Video Codec Wars: The Battle To Control Internet Video

H.264There is a race to control the internet video you see and it starts with Codecs. Our new special report highlights key moves by major players such as Cisco and Google.  We also explore the consortium you may or may not know about, that controls many of the Popular Codecs – MPEG LA.

Cisco Open Sources H.264 Codec

The battle to control WebRTC just got more interesting. On October 30th, Cisco announced it would open-source the H.264 AVC video codec. This comes one week before a critical IETF vote on which codec will be used with WebRTC. We explore the implications of this move by Cisco in our First Cut titled, “Cisco Open Sources H.264 Codec, Trumps Google In Race To Control WebRTC.”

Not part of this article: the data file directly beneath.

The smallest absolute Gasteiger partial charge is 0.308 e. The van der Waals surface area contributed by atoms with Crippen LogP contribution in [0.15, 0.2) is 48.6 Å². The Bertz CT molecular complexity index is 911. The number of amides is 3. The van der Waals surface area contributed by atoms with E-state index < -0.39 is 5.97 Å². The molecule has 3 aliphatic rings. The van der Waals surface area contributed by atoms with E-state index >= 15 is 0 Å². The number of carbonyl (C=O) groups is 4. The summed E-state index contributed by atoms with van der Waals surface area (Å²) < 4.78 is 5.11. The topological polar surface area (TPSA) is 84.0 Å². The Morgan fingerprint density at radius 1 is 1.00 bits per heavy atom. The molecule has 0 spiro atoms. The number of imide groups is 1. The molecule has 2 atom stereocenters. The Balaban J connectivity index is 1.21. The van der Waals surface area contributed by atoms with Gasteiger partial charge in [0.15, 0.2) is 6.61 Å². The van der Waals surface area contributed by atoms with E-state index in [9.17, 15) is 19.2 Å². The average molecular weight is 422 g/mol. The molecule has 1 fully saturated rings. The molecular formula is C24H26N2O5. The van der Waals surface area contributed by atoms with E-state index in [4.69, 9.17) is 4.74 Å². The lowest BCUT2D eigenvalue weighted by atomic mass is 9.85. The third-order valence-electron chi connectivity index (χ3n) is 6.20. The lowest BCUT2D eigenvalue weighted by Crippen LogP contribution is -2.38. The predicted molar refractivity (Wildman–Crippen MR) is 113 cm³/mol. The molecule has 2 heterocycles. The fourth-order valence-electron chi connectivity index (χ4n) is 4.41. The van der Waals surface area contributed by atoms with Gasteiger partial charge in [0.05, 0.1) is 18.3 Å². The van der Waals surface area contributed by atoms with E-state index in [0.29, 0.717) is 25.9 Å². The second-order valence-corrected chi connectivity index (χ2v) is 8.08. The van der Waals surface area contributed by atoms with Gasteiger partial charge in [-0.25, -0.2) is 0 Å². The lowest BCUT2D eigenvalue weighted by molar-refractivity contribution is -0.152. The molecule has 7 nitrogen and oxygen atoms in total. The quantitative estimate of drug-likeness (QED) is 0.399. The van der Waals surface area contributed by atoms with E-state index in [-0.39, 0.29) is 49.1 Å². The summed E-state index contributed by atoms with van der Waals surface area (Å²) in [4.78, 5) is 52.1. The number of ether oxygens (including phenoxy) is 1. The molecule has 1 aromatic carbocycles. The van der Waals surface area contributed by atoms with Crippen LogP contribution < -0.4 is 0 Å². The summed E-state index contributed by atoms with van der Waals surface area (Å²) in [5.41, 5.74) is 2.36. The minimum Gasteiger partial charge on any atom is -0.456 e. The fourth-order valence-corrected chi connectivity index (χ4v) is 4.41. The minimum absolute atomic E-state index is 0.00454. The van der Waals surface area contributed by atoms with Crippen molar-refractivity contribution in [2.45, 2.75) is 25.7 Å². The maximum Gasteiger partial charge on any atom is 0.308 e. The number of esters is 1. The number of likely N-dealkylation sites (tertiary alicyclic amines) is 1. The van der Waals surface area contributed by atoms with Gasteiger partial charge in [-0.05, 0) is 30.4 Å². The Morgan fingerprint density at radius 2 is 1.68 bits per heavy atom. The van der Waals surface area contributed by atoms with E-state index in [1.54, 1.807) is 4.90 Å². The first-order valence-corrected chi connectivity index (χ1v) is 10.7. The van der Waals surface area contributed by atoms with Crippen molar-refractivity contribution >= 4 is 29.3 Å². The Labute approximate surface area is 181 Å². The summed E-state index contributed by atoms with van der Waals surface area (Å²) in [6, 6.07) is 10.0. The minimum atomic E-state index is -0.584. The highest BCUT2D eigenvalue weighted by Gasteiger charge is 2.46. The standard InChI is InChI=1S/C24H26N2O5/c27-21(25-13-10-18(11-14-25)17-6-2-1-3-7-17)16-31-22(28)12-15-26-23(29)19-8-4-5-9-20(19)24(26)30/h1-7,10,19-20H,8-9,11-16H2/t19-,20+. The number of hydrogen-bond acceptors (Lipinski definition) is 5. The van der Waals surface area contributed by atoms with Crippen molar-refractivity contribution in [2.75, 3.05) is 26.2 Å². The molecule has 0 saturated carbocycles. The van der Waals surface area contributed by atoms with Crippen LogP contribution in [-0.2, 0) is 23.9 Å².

Google’s Vision for Video

Google is hard at work to scale up its Google Hangout’s offering. It is also working hard to promote VP8 its Open Source Codec and VP9, its forthcoming face-off codec with H.265. Google has already transitioned Hangouts from H.264 to the VP8 Codec. In our research note titled, “Google’s Vision-for-Hangouts-VP9 WebRTC and more we explore all of what Google is up to and what it means for enterprises.

New Codecs Come Online – Understanding H.265 and VP9

People want high quality video. They get it at home and now they want it on their online videos. The problem has been bandwidth and throughput. Vendors are in a race to deliver next generation Video Codecs. In our research note titled: Codec Wars: H265 and VP9 Signal a Big Jump in Video we review the work that is underway to transition to both H.265 and VP9, the newest codecs in development. Rest assured, we live in a video era and we expect more video at even higher quality in the next five years.